Kimono, Japan

Kimono, Japan

Shibui (refined austerity) colours: White

White is the colour of the gods, and represents purity, sincerity and innocence. It also symbolises death.

Kimono
Japan
1980-2000
Silk, woven
Width 131 cm x height 171.5 cm
Museum no. FE.154-2002
Given by Moe Co. Ltd.
© Victoria and Albert Museum, London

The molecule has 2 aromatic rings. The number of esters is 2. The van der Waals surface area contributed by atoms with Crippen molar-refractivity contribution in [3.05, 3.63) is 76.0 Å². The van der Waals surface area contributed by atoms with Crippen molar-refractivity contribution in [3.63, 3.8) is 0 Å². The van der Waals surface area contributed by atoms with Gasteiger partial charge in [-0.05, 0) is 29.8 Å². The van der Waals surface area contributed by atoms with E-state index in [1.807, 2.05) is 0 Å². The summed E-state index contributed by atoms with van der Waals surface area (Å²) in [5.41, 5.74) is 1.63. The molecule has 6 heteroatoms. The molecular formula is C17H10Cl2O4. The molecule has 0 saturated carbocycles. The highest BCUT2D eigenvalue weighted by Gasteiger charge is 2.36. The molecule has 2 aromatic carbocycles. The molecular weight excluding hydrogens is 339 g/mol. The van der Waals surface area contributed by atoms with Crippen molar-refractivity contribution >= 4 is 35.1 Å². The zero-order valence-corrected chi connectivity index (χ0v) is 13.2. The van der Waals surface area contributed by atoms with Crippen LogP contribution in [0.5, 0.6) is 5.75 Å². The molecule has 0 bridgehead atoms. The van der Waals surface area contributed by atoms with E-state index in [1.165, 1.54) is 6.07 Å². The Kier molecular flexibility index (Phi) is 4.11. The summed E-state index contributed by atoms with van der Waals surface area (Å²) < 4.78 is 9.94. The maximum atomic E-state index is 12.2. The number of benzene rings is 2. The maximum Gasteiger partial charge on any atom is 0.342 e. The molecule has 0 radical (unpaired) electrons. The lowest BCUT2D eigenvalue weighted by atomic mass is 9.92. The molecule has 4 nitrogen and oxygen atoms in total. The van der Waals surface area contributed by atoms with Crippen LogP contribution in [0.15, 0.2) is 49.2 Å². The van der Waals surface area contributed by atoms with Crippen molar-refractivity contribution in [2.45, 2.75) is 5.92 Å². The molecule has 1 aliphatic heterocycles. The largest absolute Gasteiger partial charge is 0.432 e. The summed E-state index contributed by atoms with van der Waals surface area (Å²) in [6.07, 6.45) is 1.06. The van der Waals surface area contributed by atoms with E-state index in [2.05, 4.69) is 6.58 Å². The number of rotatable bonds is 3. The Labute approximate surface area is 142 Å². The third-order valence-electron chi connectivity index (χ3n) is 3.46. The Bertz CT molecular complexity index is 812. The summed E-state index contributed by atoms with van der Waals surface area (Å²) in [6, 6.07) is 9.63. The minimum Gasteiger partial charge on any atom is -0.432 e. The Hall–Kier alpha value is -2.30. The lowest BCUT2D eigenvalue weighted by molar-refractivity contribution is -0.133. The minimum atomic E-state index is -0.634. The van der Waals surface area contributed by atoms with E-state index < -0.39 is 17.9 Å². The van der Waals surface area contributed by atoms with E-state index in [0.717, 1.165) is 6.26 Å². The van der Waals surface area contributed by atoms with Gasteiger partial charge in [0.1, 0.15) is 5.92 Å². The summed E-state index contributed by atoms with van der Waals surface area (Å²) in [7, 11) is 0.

The traditional Japanese wedding ceremony takes place in a Shinto shrine and is attended by only close family members. The couple are purified, drink sake (rice wine) and the groom reads the words of committment before offerings are made to the gods. The bride wears a white under-kimono and heavy white outer-kimono known as a shiromuku, shiro meaning white and muku meaning pure. This outer-kimono has a design of a large noshi, an auspicious ornament traditionally tied to goodwill gifts, the ribbons of which cascade down the front and back of the garment. The bride's hair is also elaborately styled and she wears a hood called a tsuno kakushi. This is meant to hide her two tsuno, or horns, to symbolize obedience to her husband. After the ceremony the bride exchanges the white outer-kimono for a brightly coloured one and joins her family and friends for the reception. She may also change clothes a further time, today often into western-style wedding or party attire.